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Naso-gastric tube care and feeding

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This page has a series of online learning sessions that have been specifically created to support families and professionals learn about naso-gastric tube care and feeding. Please take your time to watch through each session.

Explore the topics in this session:

Naso-gastric tube care and feeding

Objectives of the session

  • To be able to deliver the same standards of high quality care to all children and young people. 
  • To be able to provide care safely, to a high standard and to understand the relevance of the training. 
  • To feel confident and competent providing the care you deliver. 

Naso-gastric tube care and feeding

A naso-gastric tube is a flexible tube that is passed through the nose, down through the oesophagus, and into the stomach. The tube can be used to either remove or add substances to the stomach. They are generally used on a temporary basis and not long-term. 

Checking the position of a naso-gastric tube

The naso-gastric tube can become dislodged easily so it's important to check the position:

  • on initial insertion
  • before administering each feed, water, flush or medication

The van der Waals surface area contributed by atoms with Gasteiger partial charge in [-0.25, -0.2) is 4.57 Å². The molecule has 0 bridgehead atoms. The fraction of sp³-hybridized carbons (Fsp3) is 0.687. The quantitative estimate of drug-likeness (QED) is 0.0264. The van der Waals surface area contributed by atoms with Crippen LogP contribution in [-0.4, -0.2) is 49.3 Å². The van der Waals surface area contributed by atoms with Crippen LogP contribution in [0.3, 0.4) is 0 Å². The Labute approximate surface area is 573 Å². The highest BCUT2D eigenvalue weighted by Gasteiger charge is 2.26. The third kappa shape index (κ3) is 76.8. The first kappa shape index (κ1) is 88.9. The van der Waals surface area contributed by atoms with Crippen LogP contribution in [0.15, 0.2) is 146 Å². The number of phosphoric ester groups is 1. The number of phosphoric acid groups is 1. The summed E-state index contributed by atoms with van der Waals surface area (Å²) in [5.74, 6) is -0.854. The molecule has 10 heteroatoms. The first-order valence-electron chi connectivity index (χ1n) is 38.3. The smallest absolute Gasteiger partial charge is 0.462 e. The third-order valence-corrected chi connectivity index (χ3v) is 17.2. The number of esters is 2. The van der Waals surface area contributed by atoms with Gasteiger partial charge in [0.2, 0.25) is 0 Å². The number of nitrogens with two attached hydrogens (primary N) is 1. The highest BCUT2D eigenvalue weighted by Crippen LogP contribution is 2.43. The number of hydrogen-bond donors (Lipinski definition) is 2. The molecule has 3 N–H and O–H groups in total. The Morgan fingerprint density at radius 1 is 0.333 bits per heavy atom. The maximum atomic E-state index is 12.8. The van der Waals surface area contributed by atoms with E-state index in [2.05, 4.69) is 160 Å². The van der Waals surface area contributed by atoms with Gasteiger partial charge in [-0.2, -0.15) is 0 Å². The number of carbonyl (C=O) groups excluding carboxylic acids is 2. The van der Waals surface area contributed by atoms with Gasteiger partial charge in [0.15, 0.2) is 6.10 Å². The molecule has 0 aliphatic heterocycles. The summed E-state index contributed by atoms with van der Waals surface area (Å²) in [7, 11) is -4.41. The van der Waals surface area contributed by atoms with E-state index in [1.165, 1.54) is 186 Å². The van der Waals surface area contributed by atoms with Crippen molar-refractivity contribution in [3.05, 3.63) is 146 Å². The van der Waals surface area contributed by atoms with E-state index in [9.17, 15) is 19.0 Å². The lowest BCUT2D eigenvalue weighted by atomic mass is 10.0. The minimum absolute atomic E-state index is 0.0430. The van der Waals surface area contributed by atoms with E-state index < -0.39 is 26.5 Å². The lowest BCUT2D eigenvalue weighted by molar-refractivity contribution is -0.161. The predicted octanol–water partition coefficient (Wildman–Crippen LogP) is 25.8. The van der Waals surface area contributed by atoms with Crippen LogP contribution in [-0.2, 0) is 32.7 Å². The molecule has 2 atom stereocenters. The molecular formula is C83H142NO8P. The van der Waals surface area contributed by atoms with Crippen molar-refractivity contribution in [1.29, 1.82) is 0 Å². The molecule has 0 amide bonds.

• after episodes of vomiting, retching or coughing
  • if there is evidence of possible tube displacement

The measurement of the tube at the nostril is a good way of knowing whether the tube has moved externally. Check and document this measurement each time the tube is accessed. 

Gastric aspirate is then obtained and a Ph measurement is taken. The Ph needs to be between 1 and 5.5 meaning the aspirate is acidic and has come from the stomach. 

Health and safety of tube feeding

Health and safety protocols must be considered including:

  • hand washing
  • clean no touch technique
  • safe storage and use of equipment/feed
  • individualised care plan

Checks prior to feed

Feed checks include:

  • correct feed for child
  • correct amount
  • intact container
  • in date
  • correct time of feed
  • right temperature
  • amount of flush

Child and young person checks include:

  • sitting or lying at lease 30 degrees. It is better to be sitting with hips together and upright as this aids digestion and reduces the risk of reflux

Last reviewed: 1 November, 2023


Who can help

If you have any questions or concerns, a health professional in our team will be able to offer advice and support.

For the Cambridgeshire Team call 01223 218061 

For the Peterborough Team call 01733 847060

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